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Robert D. Kreisman

Robert D. Kreisman

Kreisman Law Offices
  • Medical Malpractice, Nursing Home Abuse & Neglect, Elder Law...
  • Illinois, Missouri
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Summary

Kreisman Law Offices is a Chicago-based personal injury firm that successfully uses a client-based approach to seek justice for victims nationwide. Robert Kreisman is an AV-rated attorney with over 37 years of experience litigating a variety of personal injury cases, including those involving medical malpractice, car accidents, wrongful death, and products liability. He works with some of the leading experts in the nation and employs the newest technology to seek the most favorable results possible for his clients. All cases are taken on a contingency fee basis, meaning you pay nothing unless there is a recovery on your case. Please call the Kreisman Law Offices today to pursue the justice you deserve.

Practice Areas
  • Medical Malpractice
  • Nursing Home Abuse & Neglect
  • Elder Law
  • Personal Injury
  • Products Liability
  • Workers' Compensation
  • Business Law
Additional Practice Areas
  • Birth Injury
  • Anesthesiology Errors
  • Brain Injury
  • Car Accidents
  • Pharmaceutical Litgation / Prescription Drug Side Effects
  • Product Defects
  • Truck Accidents
  • Wrongful Death
Fees
  • Free Consultation
  • Contingent Fees
Jurisdictions Admitted to Practice
Illinois
Missouri
7th Circuit
Federal Circuit
Languages
  • English: Spoken, Written
  • Spanish: Spoken, Written
Professional Experience
Partner
Current
Education
DePaul College of Law
LL.M. (1981)
The John Marshall Law School
J.D. (1976)
-
Honors: with Honors
University of Missouri - Columbia
B.A
Awards
President's Club
American Association for Justice
Diplomat
American Association for Justice
Peer Rating AV (Highest Rating)
Martindale-Hubbard Law Directory
Professional Associations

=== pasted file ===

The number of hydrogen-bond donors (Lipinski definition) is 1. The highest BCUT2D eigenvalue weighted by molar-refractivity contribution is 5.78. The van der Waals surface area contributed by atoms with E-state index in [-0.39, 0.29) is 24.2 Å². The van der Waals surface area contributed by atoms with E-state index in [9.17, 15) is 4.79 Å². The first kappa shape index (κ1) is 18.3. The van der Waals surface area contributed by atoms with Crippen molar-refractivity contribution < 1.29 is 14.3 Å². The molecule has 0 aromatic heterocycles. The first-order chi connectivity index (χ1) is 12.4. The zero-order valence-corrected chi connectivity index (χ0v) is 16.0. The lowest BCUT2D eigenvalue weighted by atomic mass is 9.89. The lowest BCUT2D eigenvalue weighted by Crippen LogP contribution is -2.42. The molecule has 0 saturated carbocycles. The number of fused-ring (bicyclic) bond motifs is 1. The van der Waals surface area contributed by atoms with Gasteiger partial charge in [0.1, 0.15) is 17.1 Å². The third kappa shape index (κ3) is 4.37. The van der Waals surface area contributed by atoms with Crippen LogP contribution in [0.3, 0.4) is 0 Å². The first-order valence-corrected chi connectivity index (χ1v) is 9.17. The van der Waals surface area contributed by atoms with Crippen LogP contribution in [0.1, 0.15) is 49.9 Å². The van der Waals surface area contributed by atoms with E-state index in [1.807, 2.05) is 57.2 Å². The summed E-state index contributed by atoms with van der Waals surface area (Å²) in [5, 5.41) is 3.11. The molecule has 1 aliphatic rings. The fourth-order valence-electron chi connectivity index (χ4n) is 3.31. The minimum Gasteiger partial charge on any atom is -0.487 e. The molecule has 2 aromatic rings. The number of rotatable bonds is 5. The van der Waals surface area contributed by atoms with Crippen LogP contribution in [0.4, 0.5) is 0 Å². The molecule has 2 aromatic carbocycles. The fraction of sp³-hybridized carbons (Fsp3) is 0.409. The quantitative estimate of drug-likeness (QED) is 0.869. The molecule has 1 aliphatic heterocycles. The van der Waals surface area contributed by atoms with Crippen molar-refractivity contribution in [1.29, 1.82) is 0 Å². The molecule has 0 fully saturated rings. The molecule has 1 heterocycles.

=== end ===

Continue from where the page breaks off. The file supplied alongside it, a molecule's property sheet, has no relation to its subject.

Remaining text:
American College of Legal Medicine
Member
- Current
Decalogue Society of Lawyers
Member
- Current
Trial Lawyers for Public Justice
Member
- Current
Illinois Trial Lawyers Association
Member
- Current
American Association for Justice
Member
- Current
Illinois State Bar
Member
- Current
Missouri State Bar
Member
- Current
American Bar Association
Member
- Current
Chicago Bar Association
Member
- Current
Bar Association of Metropolitain St. Louis
Member
- Current
Publications
Speaking Engagements
Successfully Handling Medical Negligence Cases, AAJ Annual Convention, Los Angeles, CA
American Association for Justice
Moderator for Professional Negligence Section seminar
Websites & Blogs
Website
Kreisman Law Offices Website
Website
Robert D. Kreisman's Website Profile
Blog
Chicago Injury Lawyer Blog
Blog
Chicago Personal Injury Lawyer Blawg
Blog
Chicago Medical Malpractice Attorney Blog
Blog
Chicago Nursing Home Lawyers Blog
Blog
Chicago Birth Injury Lawyers Blog
Legal Answers
128 Questions Answered

Q. My husband died and had other young children outside the marriage. Are they entitled to my insurance money?
A: A life insurance policy is a contract that usually names a person or persons as beneficiaries. If you were named the beneficiary, no one else would be entitled to the proceeds. The insurance company would contractually bound to pay the proceeds to the beneficiaries, not to heirs of the decedent.
Q. are nursing home employee employment histories subject to discovery in IL?
A: It depends on your claim. If the employee's acts or omissions were so egregious, the person's work history may be relevant and thus subject to discovery.